Chocolate makers see red over the colour purple ...

Marketers and advertisers have long been aware of the power of colour in triggering consumer recognition and response to a brand. It seems the law may be catching up with marketers, after Cadbury recently won an appeal against Darrell Lea over the use of the colour purple.

In the original case, Cadbury accused Darrell Lea of misleading and deceptive conduct (under the Trade Practices Act) and passing off (under the general law) by using a shade of purple that closely resembled its own “Cadbury Purple”. Cadbury alleged that it had “substantial, exclusive and valuable goodwill” in its chocolate business, with all its variants branded in purple, and that Darrell Lea should not be entitled to use the same colour to promote its company.

The Federal Court dismissed Cadbury’s claim, finding that Cadbury did not own the colour purple and that Darrell Lea was entitled to use the colour as long as it didn’t convey to the reasonable consumer that it had some connection with Cadbury. The Court was satisfied that a consumer seeing a Darrell Lea chocolate would be unlikely to confuse it with a Cadbury chocolate.

Darrell Lea’s success however was bittersweet, because in May 2007, the Court allowed an appeal by Cadbury. Pivotal to the appeal was the question of whether the original judge was incorrect in refusing to admit evidence from marketing experts regarding the importance of colour in marketing activities. The evidence suggested that Darrell Lea’s use of the colour purple allowed it to take advantage of the positive associations that Cadbury had attached to the colour and that this would undoubtedly weaken Cadbury’s marketing position.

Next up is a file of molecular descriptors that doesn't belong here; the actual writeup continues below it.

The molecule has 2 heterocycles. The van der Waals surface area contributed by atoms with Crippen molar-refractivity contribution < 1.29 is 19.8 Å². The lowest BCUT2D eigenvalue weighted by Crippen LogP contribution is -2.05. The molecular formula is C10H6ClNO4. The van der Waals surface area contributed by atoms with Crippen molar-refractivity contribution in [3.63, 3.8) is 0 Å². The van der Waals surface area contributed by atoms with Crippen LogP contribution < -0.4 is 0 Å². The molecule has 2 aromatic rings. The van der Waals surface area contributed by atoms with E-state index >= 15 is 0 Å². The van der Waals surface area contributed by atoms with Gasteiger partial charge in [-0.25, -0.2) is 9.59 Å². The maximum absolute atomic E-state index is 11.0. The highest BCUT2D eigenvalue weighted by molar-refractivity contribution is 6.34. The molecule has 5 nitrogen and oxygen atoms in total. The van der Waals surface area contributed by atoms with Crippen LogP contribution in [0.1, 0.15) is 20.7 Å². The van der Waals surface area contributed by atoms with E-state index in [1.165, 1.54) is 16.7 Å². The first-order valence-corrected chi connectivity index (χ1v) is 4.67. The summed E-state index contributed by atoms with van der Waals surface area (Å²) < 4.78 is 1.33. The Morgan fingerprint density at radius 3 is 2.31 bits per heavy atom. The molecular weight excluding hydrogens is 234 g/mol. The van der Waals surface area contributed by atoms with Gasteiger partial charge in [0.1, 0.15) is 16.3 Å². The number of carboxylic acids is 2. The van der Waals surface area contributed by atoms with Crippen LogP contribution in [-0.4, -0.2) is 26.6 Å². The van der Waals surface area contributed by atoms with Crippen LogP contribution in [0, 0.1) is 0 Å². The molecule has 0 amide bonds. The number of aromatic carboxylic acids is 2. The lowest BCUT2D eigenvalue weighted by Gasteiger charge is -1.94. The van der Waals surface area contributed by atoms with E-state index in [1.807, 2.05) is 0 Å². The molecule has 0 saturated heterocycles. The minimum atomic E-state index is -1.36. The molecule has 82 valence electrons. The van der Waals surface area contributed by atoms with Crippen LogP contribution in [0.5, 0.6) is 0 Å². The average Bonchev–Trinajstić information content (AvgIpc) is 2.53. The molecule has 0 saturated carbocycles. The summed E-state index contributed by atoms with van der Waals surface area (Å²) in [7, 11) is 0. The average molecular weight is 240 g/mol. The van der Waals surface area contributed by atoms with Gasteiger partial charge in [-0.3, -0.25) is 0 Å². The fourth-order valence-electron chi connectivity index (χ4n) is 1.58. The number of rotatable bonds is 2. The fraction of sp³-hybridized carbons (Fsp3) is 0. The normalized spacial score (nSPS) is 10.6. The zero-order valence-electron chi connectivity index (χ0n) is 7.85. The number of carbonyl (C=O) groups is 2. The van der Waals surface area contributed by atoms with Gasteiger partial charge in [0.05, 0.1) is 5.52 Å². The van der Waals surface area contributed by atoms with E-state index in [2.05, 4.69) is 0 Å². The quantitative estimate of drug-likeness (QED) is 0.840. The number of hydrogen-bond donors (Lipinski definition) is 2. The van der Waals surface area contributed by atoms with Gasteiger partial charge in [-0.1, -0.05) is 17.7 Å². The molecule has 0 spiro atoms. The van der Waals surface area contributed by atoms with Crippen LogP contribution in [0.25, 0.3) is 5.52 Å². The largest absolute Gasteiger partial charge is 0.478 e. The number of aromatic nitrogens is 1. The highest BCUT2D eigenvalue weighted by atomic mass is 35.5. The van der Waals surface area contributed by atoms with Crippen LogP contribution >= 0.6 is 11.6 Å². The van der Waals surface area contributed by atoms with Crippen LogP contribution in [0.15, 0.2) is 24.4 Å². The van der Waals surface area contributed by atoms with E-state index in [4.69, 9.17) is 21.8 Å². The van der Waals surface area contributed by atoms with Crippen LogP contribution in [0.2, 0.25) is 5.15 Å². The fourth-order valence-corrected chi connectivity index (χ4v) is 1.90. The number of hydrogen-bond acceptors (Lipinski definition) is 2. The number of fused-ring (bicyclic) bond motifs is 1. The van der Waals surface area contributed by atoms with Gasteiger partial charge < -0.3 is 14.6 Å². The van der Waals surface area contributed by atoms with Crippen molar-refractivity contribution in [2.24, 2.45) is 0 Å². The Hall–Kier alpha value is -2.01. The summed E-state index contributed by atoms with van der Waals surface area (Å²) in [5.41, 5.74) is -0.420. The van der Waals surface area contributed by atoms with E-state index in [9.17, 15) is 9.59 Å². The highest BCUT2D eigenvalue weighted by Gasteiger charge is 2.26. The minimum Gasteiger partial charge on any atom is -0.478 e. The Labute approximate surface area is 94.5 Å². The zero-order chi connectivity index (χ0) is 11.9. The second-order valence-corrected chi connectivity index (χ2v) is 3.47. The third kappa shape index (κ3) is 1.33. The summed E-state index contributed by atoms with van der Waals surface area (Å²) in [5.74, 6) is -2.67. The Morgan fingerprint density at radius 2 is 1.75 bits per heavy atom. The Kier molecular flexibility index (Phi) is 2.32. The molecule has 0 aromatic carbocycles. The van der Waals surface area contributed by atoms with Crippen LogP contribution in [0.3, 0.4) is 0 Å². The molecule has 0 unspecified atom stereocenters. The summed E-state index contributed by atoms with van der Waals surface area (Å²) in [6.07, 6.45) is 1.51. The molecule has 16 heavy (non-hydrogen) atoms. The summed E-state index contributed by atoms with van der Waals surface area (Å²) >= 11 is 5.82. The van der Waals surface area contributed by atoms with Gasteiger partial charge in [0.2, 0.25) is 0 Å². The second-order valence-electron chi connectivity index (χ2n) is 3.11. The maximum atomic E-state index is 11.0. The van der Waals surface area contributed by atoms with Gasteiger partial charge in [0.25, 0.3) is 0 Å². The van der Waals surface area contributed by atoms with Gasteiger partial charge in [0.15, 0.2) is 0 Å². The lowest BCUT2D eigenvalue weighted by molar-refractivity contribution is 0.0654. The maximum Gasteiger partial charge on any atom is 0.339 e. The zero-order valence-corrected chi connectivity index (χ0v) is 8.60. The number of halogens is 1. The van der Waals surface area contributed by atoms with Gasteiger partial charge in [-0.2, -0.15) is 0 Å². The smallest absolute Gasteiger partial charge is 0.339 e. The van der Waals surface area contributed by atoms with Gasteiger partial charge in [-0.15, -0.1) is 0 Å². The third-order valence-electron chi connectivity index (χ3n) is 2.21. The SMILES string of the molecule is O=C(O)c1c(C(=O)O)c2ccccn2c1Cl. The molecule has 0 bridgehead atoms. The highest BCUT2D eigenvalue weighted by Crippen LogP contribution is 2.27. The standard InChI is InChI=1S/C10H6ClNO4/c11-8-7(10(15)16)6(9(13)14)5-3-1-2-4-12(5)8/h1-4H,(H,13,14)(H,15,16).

In the original case, the judge concluded that the expert evidence was inadmissible because expert evidence is only allowable if it provides the court with information that is outside the experience and knowledge of a judge or jury. He held that the issues in this case concerned the ordinary human behaviour involved in buying chocolate – something most of us do. On appeal, the Court found that the original judge was incorrect, because an expert may still be of assistance to the Court in an area in which most people have some knowledge. Accordingly, the Court allowed Cadbury’s appeal and ordered a new trial.

Businesses have previously sought exclusive use of colours to promote their brands. For example, the Court has recognised that customers identify BP’s service stations by the colour green, and has upheld BP’s trademark registration for green as the dominant colour for petrol stations. However, the BP case was based on trademark law, not trade practices law, which is the basis for the Cadbury case.

As such, it’s difficult to predict how the Court will rule in the new Cadbury trial. Given the press coverage the case has generated, it’s clear we’ll all be hungrily waiting to hear the Court’s next decision.

In the meantime, where a marketer’s brand has a strong reputation associated with a colour, advertisers must ensure that competing products are not marketed in a way that may confuse the ordinary consumer. Even under the original judge’s approach, this may result in misleading or deceptive conduct.

Article by Debbie Marczak, Solicitor, and Stephen von Muenster, Principal, von Muenster Solicitors & Attorneys, www.vmsolicitors.com.au, (02) 8221 0933. von Muenster Solicitors & Attorneys is an associate member of the AFA.